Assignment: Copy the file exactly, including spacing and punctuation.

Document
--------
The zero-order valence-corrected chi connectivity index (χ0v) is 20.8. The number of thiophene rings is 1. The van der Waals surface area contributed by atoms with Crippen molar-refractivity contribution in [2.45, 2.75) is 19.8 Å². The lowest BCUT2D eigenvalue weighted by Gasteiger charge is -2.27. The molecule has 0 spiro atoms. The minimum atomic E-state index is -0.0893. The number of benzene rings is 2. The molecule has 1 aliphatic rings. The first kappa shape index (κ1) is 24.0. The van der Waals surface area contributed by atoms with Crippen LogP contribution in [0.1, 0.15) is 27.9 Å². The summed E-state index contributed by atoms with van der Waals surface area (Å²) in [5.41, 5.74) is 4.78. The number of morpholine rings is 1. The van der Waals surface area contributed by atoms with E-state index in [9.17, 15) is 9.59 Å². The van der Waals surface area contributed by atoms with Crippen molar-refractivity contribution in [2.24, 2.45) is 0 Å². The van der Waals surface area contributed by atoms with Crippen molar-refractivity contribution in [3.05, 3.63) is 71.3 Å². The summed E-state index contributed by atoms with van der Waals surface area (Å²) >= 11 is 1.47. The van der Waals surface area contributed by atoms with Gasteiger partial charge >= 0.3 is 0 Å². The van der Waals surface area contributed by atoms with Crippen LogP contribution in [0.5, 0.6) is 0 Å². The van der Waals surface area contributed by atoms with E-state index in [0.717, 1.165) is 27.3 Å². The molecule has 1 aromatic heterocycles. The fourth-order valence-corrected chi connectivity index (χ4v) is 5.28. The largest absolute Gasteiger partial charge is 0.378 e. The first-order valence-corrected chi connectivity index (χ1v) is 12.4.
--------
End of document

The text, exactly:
The zero-order valence-corrected chi connectivity index (χ0v) is 20.8. The number of thiophene rings is 1. The van der Waals surface area contributed by atoms with Crippen molar-refractivity contribution in [2.45, 2.75) is 19.8 Å². The lowest BCUT2D eigenvalue weighted by Gasteiger charge is -2.27. The molecule has 0 spiro atoms. The minimum atomic E-state index is -0.0893. The number of benzene rings is 2. The molecule has 1 aliphatic rings. The first kappa shape index (κ1) is 24.0. The van der Waals surface area contributed by atoms with Crippen LogP contribution in [0.1, 0.15) is 27.9 Å². The summed E-state index contributed by atoms with van der Waals surface area (Å²) in [5.41, 5.74) is 4.78. The number of morpholine rings is 1. The van der Waals surface area contributed by atoms with E-state index in [9.17, 15) is 9.59 Å². The van der Waals surface area contributed by atoms with Crippen molar-refractivity contribution in [2.24, 2.45) is 0 Å². The van der Waals surface area contributed by atoms with Crippen molar-refractivity contribution in [3.05, 3.63) is 71.3 Å². The summed E-state index contributed by atoms with van der Waals surface area (Å²) >= 11 is 1.47. The van der Waals surface area contributed by atoms with Gasteiger partial charge >= 0.3 is 0 Å². The van der Waals surface area contributed by atoms with Crippen LogP contribution in [0.5, 0.6) is 0 Å². The van der Waals surface area contributed by atoms with E-state index in [0.717, 1.165) is 27.3 Å². The molecule has 1 aromatic heterocycles. The fourth-order valence-corrected chi connectivity index (χ4v) is 5.28. The largest absolute Gasteiger partial charge is 0.378 e. The first-order valence-corrected chi connectivity index (χ1v) is 12.4.